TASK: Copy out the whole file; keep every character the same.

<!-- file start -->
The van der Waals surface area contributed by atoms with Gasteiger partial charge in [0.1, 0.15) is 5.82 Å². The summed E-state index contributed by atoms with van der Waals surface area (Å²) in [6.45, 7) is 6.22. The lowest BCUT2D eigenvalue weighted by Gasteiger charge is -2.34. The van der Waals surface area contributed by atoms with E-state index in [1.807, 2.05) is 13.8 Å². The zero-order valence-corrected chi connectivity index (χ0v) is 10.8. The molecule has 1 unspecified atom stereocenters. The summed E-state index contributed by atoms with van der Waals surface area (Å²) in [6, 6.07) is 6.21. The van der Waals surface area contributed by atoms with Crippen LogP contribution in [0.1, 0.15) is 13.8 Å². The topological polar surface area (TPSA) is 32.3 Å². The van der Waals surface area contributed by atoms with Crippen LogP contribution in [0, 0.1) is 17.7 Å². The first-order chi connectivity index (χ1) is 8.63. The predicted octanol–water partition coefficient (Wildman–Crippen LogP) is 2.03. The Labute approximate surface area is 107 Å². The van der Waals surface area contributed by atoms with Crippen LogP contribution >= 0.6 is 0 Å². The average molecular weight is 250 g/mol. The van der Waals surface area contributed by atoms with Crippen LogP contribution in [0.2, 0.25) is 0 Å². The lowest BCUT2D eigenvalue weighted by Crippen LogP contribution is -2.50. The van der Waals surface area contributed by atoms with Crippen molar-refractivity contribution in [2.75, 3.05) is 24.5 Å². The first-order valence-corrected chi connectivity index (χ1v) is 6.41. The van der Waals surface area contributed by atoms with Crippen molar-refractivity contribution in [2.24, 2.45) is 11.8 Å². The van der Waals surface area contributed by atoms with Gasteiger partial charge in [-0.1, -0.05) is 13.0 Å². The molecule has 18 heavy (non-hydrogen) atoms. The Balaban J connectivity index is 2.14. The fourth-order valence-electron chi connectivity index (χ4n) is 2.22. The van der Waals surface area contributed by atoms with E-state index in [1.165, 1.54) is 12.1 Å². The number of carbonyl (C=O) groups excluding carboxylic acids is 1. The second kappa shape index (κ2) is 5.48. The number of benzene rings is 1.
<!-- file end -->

The van der Waals surface area contributed by atoms with Gasteiger partial charge in [0.1, 0.15) is 5.82 Å². The summed E-state index contributed by atoms with van der Waals surface area (Å²) in [6.45, 7) is 6.22. The lowest BCUT2D eigenvalue weighted by Gasteiger charge is -2.34. The van der Waals surface area contributed by atoms with E-state index in [1.807, 2.05) is 13.8 Å². The zero-order valence-corrected chi connectivity index (χ0v) is 10.8. The molecule has 1 unspecified atom stereocenters. The summed E-state index contributed by atoms with van der Waals surface area (Å²) in [6, 6.07) is 6.21. The van der Waals surface area contributed by atoms with Crippen LogP contribution in [0.1, 0.15) is 13.8 Å². The topological polar surface area (TPSA) is 32.3 Å². The van der Waals surface area contributed by atoms with Crippen LogP contribution in [0, 0.1) is 17.7 Å². The first-order chi connectivity index (χ1) is 8.63. The predicted octanol–water partition coefficient (Wildman–Crippen LogP) is 2.03. The Labute approximate surface area is 107 Å². The van der Waals surface area contributed by atoms with Crippen LogP contribution >= 0.6 is 0 Å². The average molecular weight is 250 g/mol. The van der Waals surface area contributed by atoms with Crippen LogP contribution in [0.2, 0.25) is 0 Å². The lowest BCUT2D eigenvalue weighted by Crippen LogP contribution is -2.50. The van der Waals surface area contributed by atoms with Crippen molar-refractivity contribution in [2.75, 3.05) is 24.5 Å². The first-order valence-corrected chi connectivity index (χ1v) is 6.41. The van der Waals surface area contributed by atoms with Crippen molar-refractivity contribution in [2.24, 2.45) is 11.8 Å². The van der Waals surface area contributed by atoms with Gasteiger partial charge in [-0.1, -0.05) is 13.0 Å². The molecule has 18 heavy (non-hydrogen) atoms. The Balaban J connectivity index is 2.14. The fourth-order valence-electron chi connectivity index (χ4n) is 2.22. The van der Waals surface area contributed by atoms with E-state index in [1.165, 1.54) is 12.1 Å². The number of carbonyl (C=O) groups excluding carboxylic acids is 1. The second kappa shape index (κ2) is 5.48. The number of benzene rings is 1.